Perhaps now that a state has enacted such a law (although local governments still need to create the funds), Congress or the IRS will step in to let us all know if this works. While similar state tax credit funds have been around for a while, the state credit amount is usually lower. The problem is that if the "donor" gets a big benefit from the donation, was it really a charitable donation?

Other versions of this type of proposal are at the state level, such as California SB 227 which creates the California Excellence Fund. Donors get an 85% state tax credit. SB 227 passed in the Senate on 1/30/18 and is awaiting attention in the Assembly.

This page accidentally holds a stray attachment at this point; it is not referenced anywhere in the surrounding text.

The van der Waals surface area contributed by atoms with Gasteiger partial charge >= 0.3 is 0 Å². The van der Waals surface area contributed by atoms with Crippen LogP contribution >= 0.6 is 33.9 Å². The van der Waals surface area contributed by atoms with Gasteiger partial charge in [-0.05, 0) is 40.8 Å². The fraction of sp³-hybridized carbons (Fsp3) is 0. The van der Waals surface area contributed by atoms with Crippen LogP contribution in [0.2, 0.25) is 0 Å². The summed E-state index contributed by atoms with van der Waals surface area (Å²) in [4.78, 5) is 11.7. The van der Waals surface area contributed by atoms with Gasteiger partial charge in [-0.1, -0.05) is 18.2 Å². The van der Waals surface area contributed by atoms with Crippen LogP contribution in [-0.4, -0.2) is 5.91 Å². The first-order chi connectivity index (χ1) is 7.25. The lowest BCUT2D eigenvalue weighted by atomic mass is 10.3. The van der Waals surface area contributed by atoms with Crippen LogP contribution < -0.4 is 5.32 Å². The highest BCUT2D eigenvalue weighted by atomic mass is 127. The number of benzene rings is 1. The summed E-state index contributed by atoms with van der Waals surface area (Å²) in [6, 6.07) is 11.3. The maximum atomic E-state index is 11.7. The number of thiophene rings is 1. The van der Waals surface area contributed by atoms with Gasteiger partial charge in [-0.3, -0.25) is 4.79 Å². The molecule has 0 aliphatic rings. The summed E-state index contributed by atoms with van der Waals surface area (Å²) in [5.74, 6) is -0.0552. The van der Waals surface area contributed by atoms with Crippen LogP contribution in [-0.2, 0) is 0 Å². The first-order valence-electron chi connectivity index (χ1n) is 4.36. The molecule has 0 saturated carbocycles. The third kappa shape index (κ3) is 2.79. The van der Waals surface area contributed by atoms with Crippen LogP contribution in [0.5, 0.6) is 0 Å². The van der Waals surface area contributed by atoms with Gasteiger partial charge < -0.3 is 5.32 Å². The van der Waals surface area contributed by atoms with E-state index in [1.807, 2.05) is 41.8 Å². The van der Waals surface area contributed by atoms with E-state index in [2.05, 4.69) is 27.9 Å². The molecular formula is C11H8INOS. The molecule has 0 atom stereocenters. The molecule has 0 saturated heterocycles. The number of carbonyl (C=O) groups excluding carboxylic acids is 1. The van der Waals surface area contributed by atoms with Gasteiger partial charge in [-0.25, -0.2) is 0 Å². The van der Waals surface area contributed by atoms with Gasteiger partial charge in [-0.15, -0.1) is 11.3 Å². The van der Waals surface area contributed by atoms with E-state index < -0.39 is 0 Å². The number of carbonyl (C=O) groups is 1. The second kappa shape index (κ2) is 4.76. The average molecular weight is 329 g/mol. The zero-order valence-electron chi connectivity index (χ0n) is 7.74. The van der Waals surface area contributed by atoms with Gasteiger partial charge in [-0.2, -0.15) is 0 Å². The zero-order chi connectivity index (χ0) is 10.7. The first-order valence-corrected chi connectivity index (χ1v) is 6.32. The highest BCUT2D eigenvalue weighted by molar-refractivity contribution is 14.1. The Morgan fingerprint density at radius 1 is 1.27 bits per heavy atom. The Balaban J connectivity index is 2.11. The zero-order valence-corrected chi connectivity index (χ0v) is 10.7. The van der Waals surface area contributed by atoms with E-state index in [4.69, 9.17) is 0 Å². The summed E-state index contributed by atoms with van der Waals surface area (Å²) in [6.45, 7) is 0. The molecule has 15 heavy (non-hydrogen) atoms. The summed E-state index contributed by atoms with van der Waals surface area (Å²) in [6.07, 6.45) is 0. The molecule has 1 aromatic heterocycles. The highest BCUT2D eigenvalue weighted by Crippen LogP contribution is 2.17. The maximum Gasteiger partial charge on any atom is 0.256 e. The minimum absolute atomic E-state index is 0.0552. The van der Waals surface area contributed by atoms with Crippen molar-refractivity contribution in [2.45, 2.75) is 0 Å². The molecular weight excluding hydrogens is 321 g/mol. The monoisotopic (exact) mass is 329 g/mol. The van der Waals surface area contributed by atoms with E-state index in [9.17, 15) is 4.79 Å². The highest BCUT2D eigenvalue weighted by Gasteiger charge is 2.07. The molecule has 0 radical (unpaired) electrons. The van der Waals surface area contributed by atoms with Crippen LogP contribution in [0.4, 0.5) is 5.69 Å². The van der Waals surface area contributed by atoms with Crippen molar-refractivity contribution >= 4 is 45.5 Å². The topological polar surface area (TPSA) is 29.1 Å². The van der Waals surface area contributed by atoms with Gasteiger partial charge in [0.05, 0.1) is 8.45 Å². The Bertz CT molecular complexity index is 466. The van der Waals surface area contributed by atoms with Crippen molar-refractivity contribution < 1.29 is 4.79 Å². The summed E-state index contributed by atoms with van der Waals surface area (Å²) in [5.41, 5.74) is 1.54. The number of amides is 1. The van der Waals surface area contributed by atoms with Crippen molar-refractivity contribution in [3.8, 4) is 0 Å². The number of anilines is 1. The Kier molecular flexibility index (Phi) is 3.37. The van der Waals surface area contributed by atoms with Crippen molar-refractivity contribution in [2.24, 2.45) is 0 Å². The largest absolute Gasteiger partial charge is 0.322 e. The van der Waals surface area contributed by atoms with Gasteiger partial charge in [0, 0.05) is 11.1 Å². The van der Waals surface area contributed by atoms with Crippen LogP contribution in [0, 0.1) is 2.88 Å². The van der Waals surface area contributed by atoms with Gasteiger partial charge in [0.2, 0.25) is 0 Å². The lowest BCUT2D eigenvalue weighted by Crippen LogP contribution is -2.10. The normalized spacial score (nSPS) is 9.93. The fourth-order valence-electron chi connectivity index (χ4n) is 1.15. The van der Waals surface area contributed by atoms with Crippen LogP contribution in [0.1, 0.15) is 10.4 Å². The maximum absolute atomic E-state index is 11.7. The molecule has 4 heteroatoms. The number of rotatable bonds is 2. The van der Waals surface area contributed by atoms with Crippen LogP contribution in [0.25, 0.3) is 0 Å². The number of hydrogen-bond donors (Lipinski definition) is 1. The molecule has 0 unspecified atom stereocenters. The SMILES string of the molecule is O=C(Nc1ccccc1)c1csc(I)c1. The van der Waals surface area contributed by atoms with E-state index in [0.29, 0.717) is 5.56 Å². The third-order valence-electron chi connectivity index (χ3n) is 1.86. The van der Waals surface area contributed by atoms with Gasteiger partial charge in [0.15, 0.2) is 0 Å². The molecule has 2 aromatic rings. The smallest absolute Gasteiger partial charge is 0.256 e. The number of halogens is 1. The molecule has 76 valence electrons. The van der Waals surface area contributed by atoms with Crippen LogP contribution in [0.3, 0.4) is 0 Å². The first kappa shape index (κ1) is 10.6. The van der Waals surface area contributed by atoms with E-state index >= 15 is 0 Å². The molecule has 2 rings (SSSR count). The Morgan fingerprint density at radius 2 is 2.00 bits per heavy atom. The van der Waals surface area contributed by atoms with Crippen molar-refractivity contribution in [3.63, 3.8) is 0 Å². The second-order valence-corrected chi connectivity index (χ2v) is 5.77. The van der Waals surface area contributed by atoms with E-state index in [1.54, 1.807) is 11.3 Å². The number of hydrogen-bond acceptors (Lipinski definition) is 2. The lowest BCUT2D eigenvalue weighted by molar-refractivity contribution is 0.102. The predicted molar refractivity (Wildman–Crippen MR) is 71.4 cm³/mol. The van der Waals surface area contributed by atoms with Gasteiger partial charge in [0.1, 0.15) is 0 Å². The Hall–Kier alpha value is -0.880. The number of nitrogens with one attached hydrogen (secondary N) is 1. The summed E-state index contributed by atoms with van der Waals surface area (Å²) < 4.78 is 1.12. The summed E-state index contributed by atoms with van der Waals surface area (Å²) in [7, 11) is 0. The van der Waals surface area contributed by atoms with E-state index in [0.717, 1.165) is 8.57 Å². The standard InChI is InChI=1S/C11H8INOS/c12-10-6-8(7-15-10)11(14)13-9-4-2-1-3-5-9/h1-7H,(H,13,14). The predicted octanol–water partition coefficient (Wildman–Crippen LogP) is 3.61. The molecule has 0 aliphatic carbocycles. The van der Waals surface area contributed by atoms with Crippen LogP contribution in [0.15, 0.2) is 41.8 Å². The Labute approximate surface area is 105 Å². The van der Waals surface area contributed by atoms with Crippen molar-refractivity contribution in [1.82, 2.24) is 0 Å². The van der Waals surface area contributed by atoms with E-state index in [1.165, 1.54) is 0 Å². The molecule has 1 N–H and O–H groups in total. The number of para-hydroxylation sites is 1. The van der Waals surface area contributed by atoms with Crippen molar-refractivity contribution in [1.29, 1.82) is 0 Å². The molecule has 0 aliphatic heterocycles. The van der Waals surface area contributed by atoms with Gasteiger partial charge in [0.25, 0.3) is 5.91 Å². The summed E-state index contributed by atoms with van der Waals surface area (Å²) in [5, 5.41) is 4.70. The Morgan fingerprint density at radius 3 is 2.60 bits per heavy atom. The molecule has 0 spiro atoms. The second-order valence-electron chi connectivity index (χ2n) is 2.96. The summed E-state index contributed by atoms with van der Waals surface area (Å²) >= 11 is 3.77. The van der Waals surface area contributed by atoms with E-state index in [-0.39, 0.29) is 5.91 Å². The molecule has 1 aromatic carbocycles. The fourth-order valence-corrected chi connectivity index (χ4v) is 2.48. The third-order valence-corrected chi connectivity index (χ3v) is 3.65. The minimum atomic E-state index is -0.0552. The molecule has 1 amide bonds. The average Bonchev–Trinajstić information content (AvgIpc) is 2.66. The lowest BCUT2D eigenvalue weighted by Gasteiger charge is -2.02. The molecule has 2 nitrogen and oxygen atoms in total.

But California has one more proposal - AB 1485. This proposal has limited effect compared to other bills. This bill allows a 100% credit against an individual’s California income tax for a contribution to a charity located in California. The credit maximum is $500 ($1,000 for MFJ). No California deduction is allowed for the contribution. The stated goal is “to ensure California creates a robust and efficient tax incentive program that encourages all Californians to contribute to the charitable organizations serving their communities, coupled with accountability and transparency measures. Towards this end, California’s tax credit for charitable donations ensures that California taxpayers receive the maximum possible economic return on their investment and creates overall positive and sustained economic impacts for the entire state.” The bill’s effectiveness is to be judged by the number of taxpayers who claim the credit.